June 9, 2023

Dubai Week

Complete Dubai News World

Why do tech companies let go of thousands of employees? – Al-Qat newspaper

Despite some solid balance sheets, big tech companies have laid off thousands of workers since the start of the year. However, according to a report by CNBC, the driver behind this campaign is economic uncertainty, which is holding back these companies further.

The wave of layoffs affected thousands of employees from the US to Asia and Europe at several tech giants around the world, such as Microsoft, Google and SAP.

But the irony is that most of these companies are profitable, according to CNBC.

Financial services firm Jefferies said the wave of layoffs came after tech firms saw a surge in hiring amid the coronavirus pandemic, and slower-than-expected and lower-than-expected growth.

Exacerbating the situation is the rise in inflation and interest rates, which are curbing investor spending amid global economic uncertainty.

CNBC used a Bank of America report to illustrate what happened with small firms in particular, which showed that the increase in employment at startups was driven in part by low-cost access to capital.

Meanwhile, on Wednesday, the US Federal Reserve raised interest rates by a quarter of a percentage point, continuing its policy aimed at curbing high inflation, and the interest rate is currently in the range of 4.75 to 5 percent. , its highest level since 2006.

In its report, on Thursday, CNBC profiled the most prominent tech companies that entered the wave of layoffs despite making profits on their budgets.

Among these companies, Microsoft posted a net profit of $16.4 billion in the quarter ended in late December, down 8 percent from a year earlier.

Microsoft CEO Satya Nadella noted in the annual report that the company delivered “record results” for the 2022 fiscal year ended June 30.

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Despite this, Microsoft announced in January that it would lay off 10,000 employees.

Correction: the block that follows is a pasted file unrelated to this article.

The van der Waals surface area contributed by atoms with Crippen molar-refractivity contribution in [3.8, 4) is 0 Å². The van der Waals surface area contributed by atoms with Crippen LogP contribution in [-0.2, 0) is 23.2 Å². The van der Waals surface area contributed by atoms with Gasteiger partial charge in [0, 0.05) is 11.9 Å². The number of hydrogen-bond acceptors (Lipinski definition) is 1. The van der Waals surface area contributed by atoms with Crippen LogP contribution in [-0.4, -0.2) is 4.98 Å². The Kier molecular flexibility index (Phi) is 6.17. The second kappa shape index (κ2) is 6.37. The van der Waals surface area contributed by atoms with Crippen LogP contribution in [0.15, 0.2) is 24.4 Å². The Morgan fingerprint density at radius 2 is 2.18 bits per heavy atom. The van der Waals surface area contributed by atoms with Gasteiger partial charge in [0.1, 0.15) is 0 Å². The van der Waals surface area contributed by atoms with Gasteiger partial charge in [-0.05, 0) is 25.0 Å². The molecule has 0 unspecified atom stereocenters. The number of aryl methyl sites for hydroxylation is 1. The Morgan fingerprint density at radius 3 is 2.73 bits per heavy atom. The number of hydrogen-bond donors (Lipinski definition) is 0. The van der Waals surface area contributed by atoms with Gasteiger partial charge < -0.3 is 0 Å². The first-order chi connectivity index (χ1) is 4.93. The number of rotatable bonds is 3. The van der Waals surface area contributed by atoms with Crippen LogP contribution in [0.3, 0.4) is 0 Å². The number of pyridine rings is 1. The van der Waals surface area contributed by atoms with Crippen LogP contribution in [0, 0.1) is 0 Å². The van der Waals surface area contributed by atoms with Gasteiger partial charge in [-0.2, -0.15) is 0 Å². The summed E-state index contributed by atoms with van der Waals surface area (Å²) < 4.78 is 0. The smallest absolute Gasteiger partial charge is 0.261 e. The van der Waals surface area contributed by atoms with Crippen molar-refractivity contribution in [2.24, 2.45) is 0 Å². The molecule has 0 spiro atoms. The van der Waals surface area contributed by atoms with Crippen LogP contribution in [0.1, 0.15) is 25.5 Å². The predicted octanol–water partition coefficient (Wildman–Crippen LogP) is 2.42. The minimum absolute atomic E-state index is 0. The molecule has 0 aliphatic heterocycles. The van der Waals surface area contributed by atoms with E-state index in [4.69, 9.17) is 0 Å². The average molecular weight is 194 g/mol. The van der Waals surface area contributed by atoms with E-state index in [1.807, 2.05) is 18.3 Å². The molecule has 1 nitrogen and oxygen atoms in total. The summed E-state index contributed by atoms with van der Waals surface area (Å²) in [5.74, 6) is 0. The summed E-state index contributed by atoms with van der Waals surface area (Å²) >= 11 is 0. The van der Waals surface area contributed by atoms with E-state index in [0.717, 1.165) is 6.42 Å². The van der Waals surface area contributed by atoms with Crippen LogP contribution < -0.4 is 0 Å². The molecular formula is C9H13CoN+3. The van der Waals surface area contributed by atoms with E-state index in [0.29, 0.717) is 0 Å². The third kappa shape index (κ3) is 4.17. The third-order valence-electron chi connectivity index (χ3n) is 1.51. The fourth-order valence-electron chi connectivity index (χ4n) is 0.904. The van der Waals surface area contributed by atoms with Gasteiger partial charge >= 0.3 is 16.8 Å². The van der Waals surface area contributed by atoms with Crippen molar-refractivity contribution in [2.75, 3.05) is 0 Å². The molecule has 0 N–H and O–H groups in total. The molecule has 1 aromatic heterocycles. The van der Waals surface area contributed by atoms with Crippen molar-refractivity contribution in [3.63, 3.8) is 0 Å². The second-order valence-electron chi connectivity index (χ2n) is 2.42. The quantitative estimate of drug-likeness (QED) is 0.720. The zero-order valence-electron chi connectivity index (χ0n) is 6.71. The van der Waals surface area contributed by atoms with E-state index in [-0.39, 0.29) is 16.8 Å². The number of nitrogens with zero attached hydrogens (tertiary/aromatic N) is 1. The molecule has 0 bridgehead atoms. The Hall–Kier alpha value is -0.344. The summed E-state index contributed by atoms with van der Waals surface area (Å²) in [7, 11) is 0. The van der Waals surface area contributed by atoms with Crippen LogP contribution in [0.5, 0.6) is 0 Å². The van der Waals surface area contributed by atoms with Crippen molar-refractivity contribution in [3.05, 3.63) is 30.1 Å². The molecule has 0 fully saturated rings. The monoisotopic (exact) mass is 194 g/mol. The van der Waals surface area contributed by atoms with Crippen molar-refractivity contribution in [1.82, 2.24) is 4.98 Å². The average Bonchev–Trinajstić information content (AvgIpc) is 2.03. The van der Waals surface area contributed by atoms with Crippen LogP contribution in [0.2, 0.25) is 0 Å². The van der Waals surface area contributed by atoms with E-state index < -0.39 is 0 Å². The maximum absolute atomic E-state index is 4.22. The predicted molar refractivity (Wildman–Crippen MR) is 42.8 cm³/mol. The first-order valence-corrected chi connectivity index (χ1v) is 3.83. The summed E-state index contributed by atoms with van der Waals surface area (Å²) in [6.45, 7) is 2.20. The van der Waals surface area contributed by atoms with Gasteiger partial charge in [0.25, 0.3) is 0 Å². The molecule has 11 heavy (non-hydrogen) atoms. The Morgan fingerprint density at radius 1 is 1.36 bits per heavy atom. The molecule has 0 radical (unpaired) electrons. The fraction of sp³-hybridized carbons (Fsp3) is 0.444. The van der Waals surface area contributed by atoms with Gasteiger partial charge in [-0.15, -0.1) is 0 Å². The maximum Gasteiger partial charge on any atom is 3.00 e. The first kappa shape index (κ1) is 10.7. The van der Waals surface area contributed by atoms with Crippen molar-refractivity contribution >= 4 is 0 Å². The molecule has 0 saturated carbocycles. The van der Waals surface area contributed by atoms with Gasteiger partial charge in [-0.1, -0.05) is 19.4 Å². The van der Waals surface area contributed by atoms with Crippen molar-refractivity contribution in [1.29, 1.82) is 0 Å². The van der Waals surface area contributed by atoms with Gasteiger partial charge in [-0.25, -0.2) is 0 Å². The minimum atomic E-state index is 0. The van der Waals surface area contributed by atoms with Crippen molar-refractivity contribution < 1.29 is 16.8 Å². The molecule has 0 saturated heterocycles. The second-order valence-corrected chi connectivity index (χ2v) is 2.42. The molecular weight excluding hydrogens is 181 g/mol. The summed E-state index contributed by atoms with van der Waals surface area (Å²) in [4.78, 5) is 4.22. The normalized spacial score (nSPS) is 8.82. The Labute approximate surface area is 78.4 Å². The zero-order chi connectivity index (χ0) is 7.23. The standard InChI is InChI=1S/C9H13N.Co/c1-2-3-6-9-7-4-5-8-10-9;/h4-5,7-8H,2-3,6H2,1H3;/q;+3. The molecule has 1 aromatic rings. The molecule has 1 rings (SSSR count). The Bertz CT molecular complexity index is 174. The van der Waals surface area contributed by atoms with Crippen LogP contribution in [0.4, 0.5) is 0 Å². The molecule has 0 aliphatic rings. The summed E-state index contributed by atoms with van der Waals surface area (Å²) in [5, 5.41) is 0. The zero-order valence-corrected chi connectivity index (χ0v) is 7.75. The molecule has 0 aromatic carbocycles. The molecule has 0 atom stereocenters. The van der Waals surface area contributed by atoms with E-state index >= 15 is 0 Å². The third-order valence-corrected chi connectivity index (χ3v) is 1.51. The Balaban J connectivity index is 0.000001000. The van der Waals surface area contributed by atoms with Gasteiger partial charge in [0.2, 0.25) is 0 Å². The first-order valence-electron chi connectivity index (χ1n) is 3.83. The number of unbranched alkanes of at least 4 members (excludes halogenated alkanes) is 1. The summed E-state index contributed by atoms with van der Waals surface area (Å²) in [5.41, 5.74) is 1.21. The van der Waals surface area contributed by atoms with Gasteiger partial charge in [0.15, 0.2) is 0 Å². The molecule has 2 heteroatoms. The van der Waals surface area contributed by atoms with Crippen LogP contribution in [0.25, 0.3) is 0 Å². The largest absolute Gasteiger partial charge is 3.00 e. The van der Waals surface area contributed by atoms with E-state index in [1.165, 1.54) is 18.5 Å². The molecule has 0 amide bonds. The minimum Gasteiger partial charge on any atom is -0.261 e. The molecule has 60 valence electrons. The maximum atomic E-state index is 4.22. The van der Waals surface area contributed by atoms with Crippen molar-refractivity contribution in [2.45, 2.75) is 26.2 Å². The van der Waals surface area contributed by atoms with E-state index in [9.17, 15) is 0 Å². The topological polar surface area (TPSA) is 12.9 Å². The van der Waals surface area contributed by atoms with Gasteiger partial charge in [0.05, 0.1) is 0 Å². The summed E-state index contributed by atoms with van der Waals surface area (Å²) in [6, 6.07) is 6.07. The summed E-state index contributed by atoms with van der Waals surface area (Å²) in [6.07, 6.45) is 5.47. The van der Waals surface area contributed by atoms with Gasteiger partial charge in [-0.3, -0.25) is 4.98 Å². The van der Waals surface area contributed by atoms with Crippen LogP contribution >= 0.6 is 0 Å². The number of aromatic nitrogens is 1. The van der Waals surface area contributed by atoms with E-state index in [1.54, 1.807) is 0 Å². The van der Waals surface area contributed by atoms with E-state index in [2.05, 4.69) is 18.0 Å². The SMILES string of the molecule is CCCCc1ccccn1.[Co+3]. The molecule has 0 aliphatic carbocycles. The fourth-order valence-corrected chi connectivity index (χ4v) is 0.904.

Likewise, Google’s parent company Alphabet announced in January that it would cut 12,000 jobs after some problems in the fourth quarter, despite managing to achieve 1 percent year-over-year revenue growth in the quarter ended December.

Amazon, which laid off more than 18,000 employees in January and is expected to shed 9,000 more in the coming weeks, despite posting good earnings for the final quarter of 2022 that beat analysts’ estimates, CNBC reported. However, 2022 will be a slow year for Amazon’s growth.

As for the German company SABB, it achieved an increase in revenue in addition to a positive growth in profits, however, in January it announced that it would cut 3 thousand jobs.

A CNBC report touched on Singapore-based tech giant Sea Group reporting net income of about $422 million in the fourth quarter of 2022, the company’s first quarterly profit since its inception in 2019.

In the past year, the company has reportedly cut more than 7,000 jobs, or 10 percent of its workforce.

Also, Dell Technologies posted $102 billion in revenue for fiscal 2023, up 1 percent from a year earlier, and in February announced plans to lay off 5 percent of its workforce, or about 6,650 workers.

CNBC concluded its report with Apple, which has thus far avoided mass layoffs, hiring at a slower pace than Google, Amazon, Microsoft and Meta.

Technology companies are vulnerable to global economic conditions, particularly in terms of high inflation, recessions and rising interest rates.

The Federal Reserve on Wednesday expected the inflation rate to be slightly higher than expected in December this year, at 3.6 percent compared to 3.5 percent, while gross domestic product expected to decline 0.4 percent compared to 0.5 percent. At a rate of 1.2 percent in 2023, compared to 1.6 percent in 2024.

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The central bank warned in a statement that the recent banking crisis “is likely to weigh on economic activity, employment and inflation (..)”, noting that “the magnitude of these effects is uncertain”.

However, he reaffirmed that “the US banking system remains solid and resilient” and that the group responsible for monetary policy “remains cautious about inflationary risks,” according to AFP.

In light of this, Wall Street closed trading on Thursday after it aired statements from Treasury Secretary Janet Yellen that they would take steps to protect Americans’ deposits as assurances in the hearts of dealers.

Yellen’s comments came the day the Fed raised interest rates by a quarter of a percentage point, and the Senate was on the verge of scrapping comprehensive deposit insurance.

The maximum deposit insurance limit is $250,000, according to the free site.

According to preliminary data, the S&P 500 index rose 11.12 points, or 0.28 percent, to end at 3948.09, while the Nasdaq composite gained 116.85 points, or 1 percent, to 11786.81. And the Dow Jones industrial average rose 66.08 points, or 0.21 percent, to 32,096.19, according to Reuters.